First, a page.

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amother




OP
 

Post Mon, Nov 28 2022, 8:21 am
I know many people buy a hostess gift for the hosts. Is this considered a nice gesture, though not mandatory? Or is it considered bad manners NOT to buy a gift?

Also, what kind of gift can I send that shows appreciation but won't break the bank?
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amother




DarkViolet
 

Post Mon, Nov 28 2022, 8:22 am
amother OP wrote:
I know many people buy a hostess gift for the hosts. Is this considered a nice gesture, though not mandatory? Or is it considered bad manners NOT to buy a gift?

Also, what kind of gift can I send that shows appreciation but won't break the bank?


I think it’s the accepted thing
A diffuser - I’ve gotten a few lately - target sells for cheap
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Chayalle




 
 
 
 

Post Mon, Nov 28 2022, 8:30 am
I've gotten all sorts of gifts for hosting. Most popular:
*decorative havdalah candles
*all sorts of bowls and trays

I actually like the Havdalah candles. We use them.

ETA it does seem to be the "done" thing but personally I wish it wasn't (and I'm perfectly fine not getting a gift). I don't host for gifts and I wish Baale Simcha didn't feel pressured to spend extra $$ on them. And sometimes it is so useless and I feel bad. Like I once got a set of heart-shaped measuring spoons. I mean, I wish they'd just save themselves the hassle and expense. It's okay! If I can, I'm happy to host!


Last edited by Chayalle on Mon, Nov 28 2022, 8:35 am; edited 1 time in total
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amother




OP
 

Post Mon, Nov 28 2022, 8:33 am
Chayalle wrote:
I've gotten all sorts of gifts for hosting. Most popular:
*decorative havdalah candles
*all sorts of bowls and trays

I actually like the Havdalah candles. We use them.


Thanks. What kind of havdala candle? where would I buy that?
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singleagain




 
 
 
 

Post Mon, Nov 28 2022, 8:34 am
If you are anticipating havening many hosts. Get a box set

The Dreidel Company Havdalah Candle Handcrafted Havdala Candle (Multi Color Red/White/Blue, 12-Pack) https://www.amazon.com/dp/B07G.....ss_tl
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Chayalle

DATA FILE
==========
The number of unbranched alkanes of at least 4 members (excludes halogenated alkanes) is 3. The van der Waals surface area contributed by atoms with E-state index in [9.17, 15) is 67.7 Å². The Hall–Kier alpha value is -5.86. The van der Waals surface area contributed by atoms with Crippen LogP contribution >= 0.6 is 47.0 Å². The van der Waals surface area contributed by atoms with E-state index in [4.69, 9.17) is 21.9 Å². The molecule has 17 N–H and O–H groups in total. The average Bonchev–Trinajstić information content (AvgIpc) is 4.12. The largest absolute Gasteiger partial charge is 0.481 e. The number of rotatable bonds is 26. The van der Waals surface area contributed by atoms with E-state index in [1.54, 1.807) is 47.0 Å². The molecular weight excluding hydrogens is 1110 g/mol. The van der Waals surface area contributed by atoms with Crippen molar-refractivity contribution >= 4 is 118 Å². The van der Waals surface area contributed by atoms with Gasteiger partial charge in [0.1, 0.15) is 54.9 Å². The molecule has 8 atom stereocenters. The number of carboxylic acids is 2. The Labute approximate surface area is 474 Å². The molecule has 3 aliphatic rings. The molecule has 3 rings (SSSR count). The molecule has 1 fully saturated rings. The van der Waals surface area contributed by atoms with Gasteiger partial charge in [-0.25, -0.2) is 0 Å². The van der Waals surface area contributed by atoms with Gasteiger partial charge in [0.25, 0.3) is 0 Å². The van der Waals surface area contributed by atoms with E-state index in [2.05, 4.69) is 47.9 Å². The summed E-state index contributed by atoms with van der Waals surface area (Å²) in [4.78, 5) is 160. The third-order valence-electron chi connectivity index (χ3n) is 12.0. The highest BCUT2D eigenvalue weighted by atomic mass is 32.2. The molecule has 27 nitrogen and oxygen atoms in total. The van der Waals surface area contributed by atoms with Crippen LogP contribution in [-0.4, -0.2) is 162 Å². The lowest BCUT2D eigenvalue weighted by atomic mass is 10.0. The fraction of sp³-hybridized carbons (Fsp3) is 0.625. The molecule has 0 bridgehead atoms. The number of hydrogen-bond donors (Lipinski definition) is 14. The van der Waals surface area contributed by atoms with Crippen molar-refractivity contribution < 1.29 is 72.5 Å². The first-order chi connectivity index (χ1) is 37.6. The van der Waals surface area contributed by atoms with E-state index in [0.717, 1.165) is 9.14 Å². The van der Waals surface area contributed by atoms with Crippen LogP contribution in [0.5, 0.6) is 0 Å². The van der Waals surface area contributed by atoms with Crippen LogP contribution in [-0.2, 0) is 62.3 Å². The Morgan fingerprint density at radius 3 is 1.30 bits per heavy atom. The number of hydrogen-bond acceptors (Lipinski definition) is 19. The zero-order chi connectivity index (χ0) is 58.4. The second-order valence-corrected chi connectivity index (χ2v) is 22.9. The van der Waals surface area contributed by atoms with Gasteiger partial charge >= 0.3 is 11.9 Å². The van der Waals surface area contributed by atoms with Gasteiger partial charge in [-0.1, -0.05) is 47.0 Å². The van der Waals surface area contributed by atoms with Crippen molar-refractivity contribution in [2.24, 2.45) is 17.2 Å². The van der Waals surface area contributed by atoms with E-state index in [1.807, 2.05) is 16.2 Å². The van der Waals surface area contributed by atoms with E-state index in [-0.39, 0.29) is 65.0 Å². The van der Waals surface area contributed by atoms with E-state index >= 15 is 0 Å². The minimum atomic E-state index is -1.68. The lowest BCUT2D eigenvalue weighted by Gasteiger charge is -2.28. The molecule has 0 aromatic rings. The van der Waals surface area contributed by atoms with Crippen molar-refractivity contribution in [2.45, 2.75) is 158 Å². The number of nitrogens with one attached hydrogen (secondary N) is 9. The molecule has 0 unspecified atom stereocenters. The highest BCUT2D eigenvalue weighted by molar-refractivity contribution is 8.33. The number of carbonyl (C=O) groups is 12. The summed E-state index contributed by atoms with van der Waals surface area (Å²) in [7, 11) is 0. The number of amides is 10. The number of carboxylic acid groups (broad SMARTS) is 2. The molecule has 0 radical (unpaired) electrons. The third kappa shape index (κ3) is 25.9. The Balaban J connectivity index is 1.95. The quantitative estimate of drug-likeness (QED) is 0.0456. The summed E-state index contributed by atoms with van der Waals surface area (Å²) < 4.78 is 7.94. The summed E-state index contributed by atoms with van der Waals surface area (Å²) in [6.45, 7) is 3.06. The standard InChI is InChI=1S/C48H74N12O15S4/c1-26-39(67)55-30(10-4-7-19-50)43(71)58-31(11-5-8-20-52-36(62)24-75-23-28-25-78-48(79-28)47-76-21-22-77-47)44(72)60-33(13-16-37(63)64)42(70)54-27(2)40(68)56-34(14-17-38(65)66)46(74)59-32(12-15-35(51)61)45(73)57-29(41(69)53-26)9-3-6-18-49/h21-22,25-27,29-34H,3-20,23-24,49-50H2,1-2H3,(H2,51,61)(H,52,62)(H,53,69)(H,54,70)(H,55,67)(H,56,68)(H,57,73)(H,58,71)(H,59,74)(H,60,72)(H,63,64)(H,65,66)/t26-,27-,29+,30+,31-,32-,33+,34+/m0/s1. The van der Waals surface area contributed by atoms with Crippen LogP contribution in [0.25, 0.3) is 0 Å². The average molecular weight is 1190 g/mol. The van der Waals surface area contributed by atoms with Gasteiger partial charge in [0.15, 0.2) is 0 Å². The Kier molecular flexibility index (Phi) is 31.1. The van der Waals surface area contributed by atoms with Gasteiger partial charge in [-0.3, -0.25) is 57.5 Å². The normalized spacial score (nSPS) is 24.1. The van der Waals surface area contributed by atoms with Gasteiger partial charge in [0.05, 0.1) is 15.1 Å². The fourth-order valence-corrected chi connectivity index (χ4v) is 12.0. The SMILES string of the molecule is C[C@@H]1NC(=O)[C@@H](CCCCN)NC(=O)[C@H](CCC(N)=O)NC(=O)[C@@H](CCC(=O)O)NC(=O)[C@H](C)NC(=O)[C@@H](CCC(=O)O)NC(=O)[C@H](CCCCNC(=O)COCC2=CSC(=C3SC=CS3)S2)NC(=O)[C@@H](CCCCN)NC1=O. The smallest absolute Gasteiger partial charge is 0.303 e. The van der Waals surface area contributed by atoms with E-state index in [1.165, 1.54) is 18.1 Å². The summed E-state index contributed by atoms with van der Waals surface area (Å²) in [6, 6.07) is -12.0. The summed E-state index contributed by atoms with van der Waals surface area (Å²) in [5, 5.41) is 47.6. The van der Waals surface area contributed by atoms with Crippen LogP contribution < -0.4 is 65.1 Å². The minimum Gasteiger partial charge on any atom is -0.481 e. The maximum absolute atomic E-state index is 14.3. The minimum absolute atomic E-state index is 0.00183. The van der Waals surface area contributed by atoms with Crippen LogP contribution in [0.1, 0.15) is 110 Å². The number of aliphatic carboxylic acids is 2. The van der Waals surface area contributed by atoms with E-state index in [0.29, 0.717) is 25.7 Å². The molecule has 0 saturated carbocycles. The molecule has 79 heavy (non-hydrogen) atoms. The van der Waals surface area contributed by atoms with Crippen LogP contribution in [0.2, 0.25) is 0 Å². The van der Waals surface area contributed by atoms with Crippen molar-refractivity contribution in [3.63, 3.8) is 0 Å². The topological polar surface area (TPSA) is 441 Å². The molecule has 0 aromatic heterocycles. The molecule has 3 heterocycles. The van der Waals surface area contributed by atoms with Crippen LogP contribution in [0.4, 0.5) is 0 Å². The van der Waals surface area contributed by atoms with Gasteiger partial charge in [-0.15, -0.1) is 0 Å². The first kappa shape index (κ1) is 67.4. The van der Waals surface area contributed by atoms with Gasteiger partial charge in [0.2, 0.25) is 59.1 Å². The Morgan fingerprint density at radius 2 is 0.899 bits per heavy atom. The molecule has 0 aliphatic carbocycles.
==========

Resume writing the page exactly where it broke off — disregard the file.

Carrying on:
Post Mon, Nov 28 2022, 8:37 am
amother OP wrote:
Thanks. What kind of havdala candle? where would I buy that?


I've gotten ones that are self-standing. No idea where they buy them and I hope they aren't costly. They are useful. I haven't bought one in years....and we use it every week.....
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amother




Wallflower
 

Post Mon, Nov 28 2022, 8:38 am
We have received the following as hostess gifts, all of which have been appreciated:

Candy/chocolate platters
Travel Hadlakas Neiros (so nice to have when extra people are lighting in your house)
Serving platters and other dishes. My favorite are dip holders.
Netilas Yadayim towels

I do think it is a necessity and does not have to be expensive. If you don't have a local gifts/Judaica store, you can find something at Home Goods or a similar store for a reasonable price.
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amother




OP
 

Post Mon, Nov 28 2022, 8:40 am
Chayalle wrote:
I've gotten ones that are self-standing. No idea where they buy them and I hope they aren't costly. They are useful. I haven't bought one in years....and we use it every week.....


My daughter recently received a gift from the school she teaches at. It was a silver havdala candle with the letter "B" printed on it (for her last name), and it came with a clip so it could be self standing. That was actually really nice. no idea where they got it from.
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singleagain




 
 
 
 

Post Mon, Nov 28 2022, 8:41 am
I work in a kosher grocery store and We sell regular skinny havdalla candles and self-standing ones... The self-standing ones are more expensive because of all the extra wax they use to make a base

Look on Amazon though. You can find stuff or even contact the company directly if you need a bunch. They usually come in a case of 12 or 24. They might be willing to sell you a full case a little cheaper than it would be in a store
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amother




Tiffanyblue
 

Post Mon, Nov 28 2022, 8:42 am
I delicious homemade bundt cake is always enjoyed.
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amother




DarkCyan
 

Post Mon, Nov 28 2022, 8:47 am
I like to buy a book from the Judaica store which can be exchanged. Like the newest Rabbi Krohn book of stories or something similar. I just hosted and received a new Sefer on the parsha which was nice!
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amother




Blonde
 

Post Mon, Nov 28 2022, 8:54 am
I don't know if it's necessarily mandatory. I made a kiddush for my newborn baby a few years ago and I can't remember whether I sent hostess gifts. I certainly didn't have the presence of mind a few days after birth and neither did dh. I probably didn't send but I can't remember.
I hosted for a neighbor and they sent a cute little plant. Nice but totally unnecessary.